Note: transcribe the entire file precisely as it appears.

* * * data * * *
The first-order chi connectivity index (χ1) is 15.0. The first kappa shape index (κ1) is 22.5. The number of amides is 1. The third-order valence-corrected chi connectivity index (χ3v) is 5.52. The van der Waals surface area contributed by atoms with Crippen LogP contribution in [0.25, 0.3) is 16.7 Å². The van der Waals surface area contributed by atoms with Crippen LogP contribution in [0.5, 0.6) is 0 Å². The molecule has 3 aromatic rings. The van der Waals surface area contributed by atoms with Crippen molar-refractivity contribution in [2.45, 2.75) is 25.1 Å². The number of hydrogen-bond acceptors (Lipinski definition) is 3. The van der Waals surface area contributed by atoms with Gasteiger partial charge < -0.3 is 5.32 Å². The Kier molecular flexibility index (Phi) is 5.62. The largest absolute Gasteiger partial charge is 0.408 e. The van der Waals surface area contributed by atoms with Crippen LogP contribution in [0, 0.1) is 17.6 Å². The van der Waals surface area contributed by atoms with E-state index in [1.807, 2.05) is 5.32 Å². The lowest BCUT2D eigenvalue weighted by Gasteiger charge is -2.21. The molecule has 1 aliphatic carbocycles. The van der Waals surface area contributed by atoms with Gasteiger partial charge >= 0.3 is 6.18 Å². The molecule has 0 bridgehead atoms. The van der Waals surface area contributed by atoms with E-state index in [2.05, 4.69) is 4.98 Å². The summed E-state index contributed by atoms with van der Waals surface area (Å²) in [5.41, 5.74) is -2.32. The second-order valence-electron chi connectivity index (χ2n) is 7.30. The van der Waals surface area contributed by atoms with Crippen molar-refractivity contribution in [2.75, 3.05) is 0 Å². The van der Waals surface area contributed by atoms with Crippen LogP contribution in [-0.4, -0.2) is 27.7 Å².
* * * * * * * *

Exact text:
The first-order chi connectivity index (χ1) is 15.0. The first kappa shape index (κ1) is 22.5. The number of amides is 1. The third-order valence-corrected chi connectivity index (χ3v) is 5.52. The van der Waals surface area contributed by atoms with Crippen LogP contribution in [0.25, 0.3) is 16.7 Å². The van der Waals surface area contributed by atoms with Crippen LogP contribution in [0.5, 0.6) is 0 Å². The molecule has 3 aromatic rings. The van der Waals surface area contributed by atoms with Crippen molar-refractivity contribution in [2.45, 2.75) is 25.1 Å². The number of hydrogen-bond acceptors (Lipinski definition) is 3. The van der Waals surface area contributed by atoms with Gasteiger partial charge < -0.3 is 5.32 Å². The Kier molecular flexibility index (Phi) is 5.62. The largest absolute Gasteiger partial charge is 0.408 e. The van der Waals surface area contributed by atoms with Crippen LogP contribution in [0, 0.1) is 17.6 Å². The van der Waals surface area contributed by atoms with E-state index in [1.807, 2.05) is 5.32 Å². The lowest BCUT2D eigenvalue weighted by Gasteiger charge is -2.21. The molecule has 1 aliphatic carbocycles. The van der Waals surface area contributed by atoms with Gasteiger partial charge >= 0.3 is 6.18 Å². The molecule has 0 bridgehead atoms. The van der Waals surface area contributed by atoms with E-state index in [2.05, 4.69) is 4.98 Å². The summed E-state index contributed by atoms with van der Waals surface area (Å²) in [5.41, 5.74) is -2.32. The second-order valence-electron chi connectivity index (χ2n) is 7.30. The van der Waals surface area contributed by atoms with Crippen molar-refractivity contribution in [2.75, 3.05) is 0 Å². The van der Waals surface area contributed by atoms with Crippen LogP contribution in [-0.4, -0.2) is 27.7 Å².